Carbon stocks, tree diversity, and the role of organic certification in different cocoa production systems in Alto Beni, Bolivia

Jacobi, Johanna; Andres, Christian; Schneider, Monika; Pillco, Maria; Calizaya, Patricia; Rist, Stephan (2014). Carbon stocks, tree diversity, and the role of organic certification in different cocoa production systems in Alto Beni, Bolivia. Agroforestry systems, 88(6), pp. 1117-1132. Springer 10.1007/s10457-013-9643-8

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This study compares aboveground and belowground carbon stocks and tree diversity in different cocoa cultivation systems in Bolivia: monoculture, simple agroforestry, and successional agroforestry, as well as fallow as a control. Since diversified, agroforestry-based cultivation systems are often considered important for sustainable development, we also evaluated the links between carbon stocks and tree diversity, as well as the role of organic certification in transitioning from monoculture to agroforestry. Biomass, tree diversity, and soil physiochemical parameters were sampled in 15 plots measuring 48 × 48 m. Semi-structured interviews with 52 cocoa farmers were used to evaluate the role of organic certification and farmers’ organizations (e.g., cocoa cooperatives) in promoting tree diversity. Total carbon stocks in simple agroforestry systems (128.4 ± 20 Mg ha−1) were similar to those on fallow plots (125.2 ± 10 Mg ha−1). Successional agroforestry systems had the highest carbon stocks (143.7 ± 5.3 Mg ha−1). Monocultures stored significantly less carbon than all other systems (86.3 ± 4.0 Mg ha−1, posterior probability P(Diff > 0) of 0.000–0.006). Among shade tree species, Schizolobium amazonicum, Centrolobium ochroxylum, and Anadenanthera sp. accumulated the most biomass. High-value timber species (S. amazonicum, C. ochroxylum, Amburana cearensis, and Swietenia macrophylla) accounted for 22.0 % of shade tree biomass. The Shannon index and tree species richness were highest in successional agroforestry systems. Cocoa plots on certified organic farms displayed significantly higher tree species richness than plots on non-certified farms. Thus, expanding the coverage of organic farmers’ organizations may be an effective strategy for fostering transitions from monoculture to agroforestry systems.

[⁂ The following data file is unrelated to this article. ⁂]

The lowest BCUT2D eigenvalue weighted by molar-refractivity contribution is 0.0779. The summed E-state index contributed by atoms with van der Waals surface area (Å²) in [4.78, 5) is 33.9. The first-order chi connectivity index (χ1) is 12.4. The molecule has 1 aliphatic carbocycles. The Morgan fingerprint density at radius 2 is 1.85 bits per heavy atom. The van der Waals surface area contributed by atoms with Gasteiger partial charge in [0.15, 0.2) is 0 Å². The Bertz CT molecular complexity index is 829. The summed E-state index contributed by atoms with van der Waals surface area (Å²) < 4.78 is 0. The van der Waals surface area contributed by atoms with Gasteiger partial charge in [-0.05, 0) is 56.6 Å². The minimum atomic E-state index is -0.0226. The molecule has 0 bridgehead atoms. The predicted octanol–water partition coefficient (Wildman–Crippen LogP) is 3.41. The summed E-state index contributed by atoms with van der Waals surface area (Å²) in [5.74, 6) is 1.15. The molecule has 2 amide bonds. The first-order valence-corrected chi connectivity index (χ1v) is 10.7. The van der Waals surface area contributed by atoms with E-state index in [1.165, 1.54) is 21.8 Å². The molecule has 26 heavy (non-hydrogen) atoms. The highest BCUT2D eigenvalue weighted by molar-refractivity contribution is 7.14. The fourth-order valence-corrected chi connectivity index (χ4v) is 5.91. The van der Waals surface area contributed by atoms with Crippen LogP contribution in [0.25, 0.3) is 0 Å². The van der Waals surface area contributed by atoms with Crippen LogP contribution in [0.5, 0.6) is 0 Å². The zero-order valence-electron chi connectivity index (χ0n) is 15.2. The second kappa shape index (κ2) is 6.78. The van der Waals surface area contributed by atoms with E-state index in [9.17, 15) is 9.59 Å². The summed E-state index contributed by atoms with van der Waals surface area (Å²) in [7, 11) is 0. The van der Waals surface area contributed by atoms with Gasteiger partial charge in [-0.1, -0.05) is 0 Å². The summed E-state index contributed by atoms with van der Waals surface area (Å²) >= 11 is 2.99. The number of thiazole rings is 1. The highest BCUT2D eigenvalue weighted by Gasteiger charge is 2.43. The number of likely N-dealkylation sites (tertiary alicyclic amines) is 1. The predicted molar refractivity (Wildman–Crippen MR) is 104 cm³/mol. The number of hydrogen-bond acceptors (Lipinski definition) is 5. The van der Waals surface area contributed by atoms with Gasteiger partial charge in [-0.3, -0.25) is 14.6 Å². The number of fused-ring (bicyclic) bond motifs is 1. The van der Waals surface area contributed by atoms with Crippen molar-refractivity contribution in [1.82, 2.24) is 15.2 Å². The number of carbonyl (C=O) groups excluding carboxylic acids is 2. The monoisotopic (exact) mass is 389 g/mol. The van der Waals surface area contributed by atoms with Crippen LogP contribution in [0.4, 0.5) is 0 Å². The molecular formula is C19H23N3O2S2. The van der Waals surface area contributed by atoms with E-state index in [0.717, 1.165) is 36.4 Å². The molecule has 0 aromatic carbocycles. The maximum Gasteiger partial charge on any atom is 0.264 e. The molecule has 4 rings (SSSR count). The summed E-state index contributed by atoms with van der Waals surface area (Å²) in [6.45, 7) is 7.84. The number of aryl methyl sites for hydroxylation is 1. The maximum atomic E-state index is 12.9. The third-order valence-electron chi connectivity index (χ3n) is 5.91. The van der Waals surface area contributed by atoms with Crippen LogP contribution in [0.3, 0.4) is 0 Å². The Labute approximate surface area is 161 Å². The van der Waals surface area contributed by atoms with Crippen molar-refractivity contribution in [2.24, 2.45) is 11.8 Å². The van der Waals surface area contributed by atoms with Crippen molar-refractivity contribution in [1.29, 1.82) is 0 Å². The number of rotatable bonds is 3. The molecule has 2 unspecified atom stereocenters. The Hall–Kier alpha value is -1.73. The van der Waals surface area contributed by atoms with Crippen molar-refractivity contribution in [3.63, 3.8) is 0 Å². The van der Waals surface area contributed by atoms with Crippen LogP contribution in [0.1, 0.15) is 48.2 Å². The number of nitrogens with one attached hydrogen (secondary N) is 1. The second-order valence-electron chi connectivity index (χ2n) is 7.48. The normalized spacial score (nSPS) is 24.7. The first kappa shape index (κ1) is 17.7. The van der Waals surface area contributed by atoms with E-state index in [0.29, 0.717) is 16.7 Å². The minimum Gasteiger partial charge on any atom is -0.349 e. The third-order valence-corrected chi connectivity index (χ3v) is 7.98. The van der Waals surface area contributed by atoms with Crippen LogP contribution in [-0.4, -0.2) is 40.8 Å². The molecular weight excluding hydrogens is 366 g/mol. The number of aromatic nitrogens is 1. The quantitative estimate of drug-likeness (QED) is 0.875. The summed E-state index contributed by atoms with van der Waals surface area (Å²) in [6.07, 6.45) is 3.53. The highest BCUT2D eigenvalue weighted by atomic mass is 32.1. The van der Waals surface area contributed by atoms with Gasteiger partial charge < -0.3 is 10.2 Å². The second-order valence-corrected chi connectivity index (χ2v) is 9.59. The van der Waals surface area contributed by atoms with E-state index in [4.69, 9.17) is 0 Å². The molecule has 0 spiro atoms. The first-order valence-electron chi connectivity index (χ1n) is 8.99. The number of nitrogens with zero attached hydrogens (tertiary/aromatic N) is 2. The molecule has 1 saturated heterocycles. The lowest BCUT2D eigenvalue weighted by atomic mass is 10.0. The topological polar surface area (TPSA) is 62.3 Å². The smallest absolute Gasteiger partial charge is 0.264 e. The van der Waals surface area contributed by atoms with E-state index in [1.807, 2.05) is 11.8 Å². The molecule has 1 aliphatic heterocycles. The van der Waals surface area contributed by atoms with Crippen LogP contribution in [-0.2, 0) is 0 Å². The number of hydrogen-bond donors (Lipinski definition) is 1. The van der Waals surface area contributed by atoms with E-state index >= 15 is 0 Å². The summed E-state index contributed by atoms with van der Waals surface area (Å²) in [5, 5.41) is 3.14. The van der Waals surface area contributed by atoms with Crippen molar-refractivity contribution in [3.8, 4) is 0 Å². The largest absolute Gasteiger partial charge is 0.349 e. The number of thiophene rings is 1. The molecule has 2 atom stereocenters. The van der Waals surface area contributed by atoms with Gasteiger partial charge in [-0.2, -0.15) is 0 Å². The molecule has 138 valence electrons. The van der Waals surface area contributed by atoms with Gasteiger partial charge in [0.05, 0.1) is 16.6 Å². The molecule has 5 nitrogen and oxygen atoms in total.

Item Type:

Journal Article (Original Article)


10 Strategic Research Centers > Centre for Development and Environment (CDE)
08 Faculty of Science > Institute of Geography > Geographies of Sustainability > Unit Critical Sustainability Studies (CSS)
08 Faculty of Science > Institute of Geography > NCCR North-South Management Centre [discontinued]

UniBE Contributor:

Jacobi, Johanna, Rist, Stephan


300 Social sciences, sociology & anthropology > 330 Economics








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Date Deposited:

11 Aug 2014 13:57

Last Modified:

05 Dec 2022 14:32

Publisher DOI:


Uncontrolled Keywords:

Successional agroforestry, Theobroma cacao, Agrobiodiversity, Biomass, Carbon stocks, Organic agriculture, Bolivia




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